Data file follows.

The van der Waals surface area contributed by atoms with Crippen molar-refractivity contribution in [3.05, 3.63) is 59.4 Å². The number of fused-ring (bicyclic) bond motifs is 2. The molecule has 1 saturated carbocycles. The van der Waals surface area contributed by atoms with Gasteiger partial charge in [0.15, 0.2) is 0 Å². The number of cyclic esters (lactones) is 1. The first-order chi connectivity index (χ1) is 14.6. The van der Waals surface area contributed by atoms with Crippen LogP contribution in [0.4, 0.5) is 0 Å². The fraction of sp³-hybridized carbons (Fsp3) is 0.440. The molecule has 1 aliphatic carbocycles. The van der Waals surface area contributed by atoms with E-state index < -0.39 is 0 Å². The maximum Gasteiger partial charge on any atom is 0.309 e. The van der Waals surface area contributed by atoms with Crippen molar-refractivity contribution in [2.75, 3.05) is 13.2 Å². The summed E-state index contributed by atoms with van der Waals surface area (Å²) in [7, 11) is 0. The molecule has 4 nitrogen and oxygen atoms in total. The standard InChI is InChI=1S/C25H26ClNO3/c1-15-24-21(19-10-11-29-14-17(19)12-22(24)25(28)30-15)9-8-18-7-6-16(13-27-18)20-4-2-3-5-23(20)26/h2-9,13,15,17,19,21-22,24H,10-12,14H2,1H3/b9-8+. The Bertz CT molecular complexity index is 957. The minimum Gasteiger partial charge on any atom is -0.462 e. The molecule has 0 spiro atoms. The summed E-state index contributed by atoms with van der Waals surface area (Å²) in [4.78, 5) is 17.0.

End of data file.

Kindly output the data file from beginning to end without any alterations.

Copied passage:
The van der Waals surface area contributed by atoms with Crippen molar-refractivity contribution in [3.05, 3.63) is 59.4 Å². The number of fused-ring (bicyclic) bond motifs is 2. The molecule has 1 saturated carbocycles. The van der Waals surface area contributed by atoms with Gasteiger partial charge in [0.15, 0.2) is 0 Å². The number of cyclic esters (lactones) is 1. The first-order chi connectivity index (χ1) is 14.6. The van der Waals surface area contributed by atoms with Crippen LogP contribution in [0.4, 0.5) is 0 Å². The fraction of sp³-hybridized carbons (Fsp3) is 0.440. The molecule has 1 aliphatic carbocycles. The van der Waals surface area contributed by atoms with E-state index < -0.39 is 0 Å². The maximum Gasteiger partial charge on any atom is 0.309 e. The van der Waals surface area contributed by atoms with Crippen molar-refractivity contribution in [2.75, 3.05) is 13.2 Å². The summed E-state index contributed by atoms with van der Waals surface area (Å²) in [7, 11) is 0. The molecule has 4 nitrogen and oxygen atoms in total. The standard InChI is InChI=1S/C25H26ClNO3/c1-15-24-21(19-10-11-29-14-17(19)12-22(24)25(28)30-15)9-8-18-7-6-16(13-27-18)20-4-2-3-5-23(20)26/h2-9,13,15,17,19,21-22,24H,10-12,14H2,1H3/b9-8+. The Bertz CT molecular complexity index is 957. The minimum Gasteiger partial charge on any atom is -0.462 e. The molecule has 0 spiro atoms. The summed E-state index contributed by atoms with van der Waals surface area (Å²) in [4.78, 5) is 17.0.